WASHINGTON — I suppose it's because I've been watching the political scene for so many years. I keep being asked by readers and even by my colleagues: "How do you think it's going to come out?" Unvaryingly I've given this answer: "It's close, and I think it will stay close right down to the end."
Since first providing that answer some weeks ago, Al Gore has moved in the polls from well behind to slightly ahead. But I think the contest remains close simply because of the softness - the lack of a strong commitment - that is behind the backing for both Gore and Bush.
That is, when voters tell a pollster that they're "for Gore" or "for Bush" they are not, for the most part, saying how eagerly they are looking forward to voting for their favorite candidate. Instead of "three cheers" for one or the other of these candidates (we'll omit the "third" candidates for this discussion), the voters can only muster two less-than-enthusiastic cheers or even one tepid cheer.
And now to my main point: A soft electorate like this can move back and forth rather easily.
"It's fluid," pollster John Zogby told us at a recent Monitor breakfast. "It could go right down to the wire like the Kennedy-Nixon race in 1960." That contest, lest someone doesn't remember, almost brought about a recount.
But I found my principal support for my "soft electorate" thesis in findings of pollster Celinda Lake, who also sat in with the Monitor group recently. She had measured the "intensity" of the voters in making their selection for president, and she said that supporters of both candidates were showing much less than full intensity for the man they said they liked.
And here is something this Democratic pollster disclosed that shouldn't be overlooked by those who think Bush won't be able to remain in contention to the end: According to her polling, within this general context of less-than-full intensity of support for both candidates, "we found there was more intensity for Bush than for Gore."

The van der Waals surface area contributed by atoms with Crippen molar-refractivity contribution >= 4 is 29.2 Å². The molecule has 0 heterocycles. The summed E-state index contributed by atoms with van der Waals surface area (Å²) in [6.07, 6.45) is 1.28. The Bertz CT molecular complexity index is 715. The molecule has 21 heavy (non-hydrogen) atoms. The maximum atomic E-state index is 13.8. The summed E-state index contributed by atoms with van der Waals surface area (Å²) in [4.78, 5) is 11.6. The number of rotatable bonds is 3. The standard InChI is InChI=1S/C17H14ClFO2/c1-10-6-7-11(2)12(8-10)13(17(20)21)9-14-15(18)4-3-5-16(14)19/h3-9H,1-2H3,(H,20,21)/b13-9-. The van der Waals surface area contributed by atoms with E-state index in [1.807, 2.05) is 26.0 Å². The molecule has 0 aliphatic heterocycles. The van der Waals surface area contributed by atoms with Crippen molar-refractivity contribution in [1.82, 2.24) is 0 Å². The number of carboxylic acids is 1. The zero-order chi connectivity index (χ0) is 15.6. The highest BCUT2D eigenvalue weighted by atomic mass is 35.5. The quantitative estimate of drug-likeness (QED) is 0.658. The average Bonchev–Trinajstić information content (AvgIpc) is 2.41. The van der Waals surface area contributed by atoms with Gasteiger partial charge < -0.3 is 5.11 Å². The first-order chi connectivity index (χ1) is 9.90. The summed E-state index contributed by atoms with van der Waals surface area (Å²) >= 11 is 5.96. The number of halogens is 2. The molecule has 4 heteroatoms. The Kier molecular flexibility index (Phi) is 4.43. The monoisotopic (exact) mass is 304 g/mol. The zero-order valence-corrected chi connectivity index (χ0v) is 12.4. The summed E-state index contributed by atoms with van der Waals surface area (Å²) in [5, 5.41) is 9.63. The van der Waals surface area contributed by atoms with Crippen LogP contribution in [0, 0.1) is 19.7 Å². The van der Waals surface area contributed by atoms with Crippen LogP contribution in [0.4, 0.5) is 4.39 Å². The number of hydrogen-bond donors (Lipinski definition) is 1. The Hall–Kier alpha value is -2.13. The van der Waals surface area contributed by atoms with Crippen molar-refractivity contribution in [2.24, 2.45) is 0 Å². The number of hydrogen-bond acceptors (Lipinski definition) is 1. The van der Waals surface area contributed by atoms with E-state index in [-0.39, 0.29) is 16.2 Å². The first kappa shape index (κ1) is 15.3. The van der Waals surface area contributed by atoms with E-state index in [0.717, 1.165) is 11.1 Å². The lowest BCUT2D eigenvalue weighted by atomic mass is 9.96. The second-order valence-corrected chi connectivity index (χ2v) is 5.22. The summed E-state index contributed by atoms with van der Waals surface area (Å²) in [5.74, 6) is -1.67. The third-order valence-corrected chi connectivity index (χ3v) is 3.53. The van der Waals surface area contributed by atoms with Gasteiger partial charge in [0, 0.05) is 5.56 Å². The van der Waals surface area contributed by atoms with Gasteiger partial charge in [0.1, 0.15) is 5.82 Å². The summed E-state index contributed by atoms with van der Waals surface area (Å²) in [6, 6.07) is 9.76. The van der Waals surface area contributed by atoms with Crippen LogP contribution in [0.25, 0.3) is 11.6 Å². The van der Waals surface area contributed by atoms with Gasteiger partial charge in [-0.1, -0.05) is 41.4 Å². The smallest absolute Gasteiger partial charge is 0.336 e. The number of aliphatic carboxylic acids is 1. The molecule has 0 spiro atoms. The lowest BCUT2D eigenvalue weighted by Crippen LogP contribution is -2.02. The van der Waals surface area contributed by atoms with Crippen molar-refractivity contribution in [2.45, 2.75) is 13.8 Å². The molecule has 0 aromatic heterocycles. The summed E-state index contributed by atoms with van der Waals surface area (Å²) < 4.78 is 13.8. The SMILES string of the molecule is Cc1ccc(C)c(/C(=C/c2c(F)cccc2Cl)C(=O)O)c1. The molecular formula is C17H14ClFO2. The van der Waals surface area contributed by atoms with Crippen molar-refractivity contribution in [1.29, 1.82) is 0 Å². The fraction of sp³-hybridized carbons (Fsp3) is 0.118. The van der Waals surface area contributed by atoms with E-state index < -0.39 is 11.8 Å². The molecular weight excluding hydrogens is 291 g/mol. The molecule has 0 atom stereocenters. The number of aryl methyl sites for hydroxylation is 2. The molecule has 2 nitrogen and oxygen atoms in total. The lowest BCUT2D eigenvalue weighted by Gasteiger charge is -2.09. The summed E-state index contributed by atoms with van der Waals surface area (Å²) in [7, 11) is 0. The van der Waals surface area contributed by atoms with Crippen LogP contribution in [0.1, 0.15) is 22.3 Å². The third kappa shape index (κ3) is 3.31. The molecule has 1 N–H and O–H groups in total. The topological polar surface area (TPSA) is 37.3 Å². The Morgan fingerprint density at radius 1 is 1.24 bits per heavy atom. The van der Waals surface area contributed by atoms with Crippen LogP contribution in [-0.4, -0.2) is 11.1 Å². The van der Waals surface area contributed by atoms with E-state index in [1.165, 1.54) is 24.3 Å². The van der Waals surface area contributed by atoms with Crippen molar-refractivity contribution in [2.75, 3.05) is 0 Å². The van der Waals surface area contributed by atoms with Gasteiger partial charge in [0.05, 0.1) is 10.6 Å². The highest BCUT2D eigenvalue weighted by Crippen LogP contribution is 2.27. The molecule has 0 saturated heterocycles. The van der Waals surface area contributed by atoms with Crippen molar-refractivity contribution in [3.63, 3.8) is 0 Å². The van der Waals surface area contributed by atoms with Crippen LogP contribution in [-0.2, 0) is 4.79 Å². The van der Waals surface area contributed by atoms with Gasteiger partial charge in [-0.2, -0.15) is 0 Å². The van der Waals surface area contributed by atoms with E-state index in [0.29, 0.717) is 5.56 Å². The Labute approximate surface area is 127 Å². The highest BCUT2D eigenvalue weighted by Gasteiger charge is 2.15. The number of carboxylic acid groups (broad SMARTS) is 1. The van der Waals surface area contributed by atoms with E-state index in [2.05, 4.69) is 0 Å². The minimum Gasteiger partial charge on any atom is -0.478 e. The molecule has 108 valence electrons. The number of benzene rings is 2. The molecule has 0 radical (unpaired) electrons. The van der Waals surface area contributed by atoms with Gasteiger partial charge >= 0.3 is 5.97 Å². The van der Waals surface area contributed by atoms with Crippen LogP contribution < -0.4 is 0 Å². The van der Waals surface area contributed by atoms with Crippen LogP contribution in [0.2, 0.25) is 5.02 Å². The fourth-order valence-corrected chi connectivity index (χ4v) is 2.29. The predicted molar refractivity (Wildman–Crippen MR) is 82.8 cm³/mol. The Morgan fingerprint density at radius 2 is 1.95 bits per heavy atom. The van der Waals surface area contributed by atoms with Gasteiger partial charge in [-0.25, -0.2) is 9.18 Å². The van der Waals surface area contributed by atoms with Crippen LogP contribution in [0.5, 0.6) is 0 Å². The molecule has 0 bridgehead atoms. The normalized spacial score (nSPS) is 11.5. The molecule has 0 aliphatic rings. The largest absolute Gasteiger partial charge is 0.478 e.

I don't think there are any really "burning" or "driving" issues in this election. Indeed, I've said from the first that this contest is going to be about personalities, not the issues.
Actually, what may decide the election - if it remains close, as I think it will - will be the turnout of voters.
The polls have one major deficiency. In measuring a voter's intention of voting for this or that candidate, the pollsters can't possibly know for sure whether this voter - whom they put in the "likely voter" column - really will get out and vote on election day.
Some observers of voter trends are predicting that we are going to have the lowest turnout in history (in terms of percentage of the eligible voters) in this presidential election. So even if Bush is behind a bit in the polls, he might make it a very close contest (or win) if a higher percentage of his backers than of Gore's actually get out and vote. And again, the stronger commitment for Bush than Gore among the voters - discerned by Celinda Lake - suggests that this could occur.
Now, as a reporter who has seen many predictions go wrong over the years, I must add this: I'm aware that stories reporting growing leads by one candidate or another tend to take on a life of their own, and thereby help to bring about what the stories say is happening.
In this case, with Gore's post-convention comeback, he conceivably is on his way to a commanding and irreversible lead.
But my thesis of a continuing closeness was supported by the comments of highly respected pollster Peter Hart, who recently told a Monitor breakfast the race still was very close (45 to 42 per cent) and that he saw the contest going either way "right down to the wire."
Also, former party chairmen Paul Kirk (Democratic) and Frank Fahrenkopf (Republican) came to breakfast just a few days ago and said they thought the upcoming debates (which they have been instrumental in putting together) would be "critical" to the outcome of the election. "The race is that close," they both said.
(c) Copyright 2000. The Christian Science Publishing Society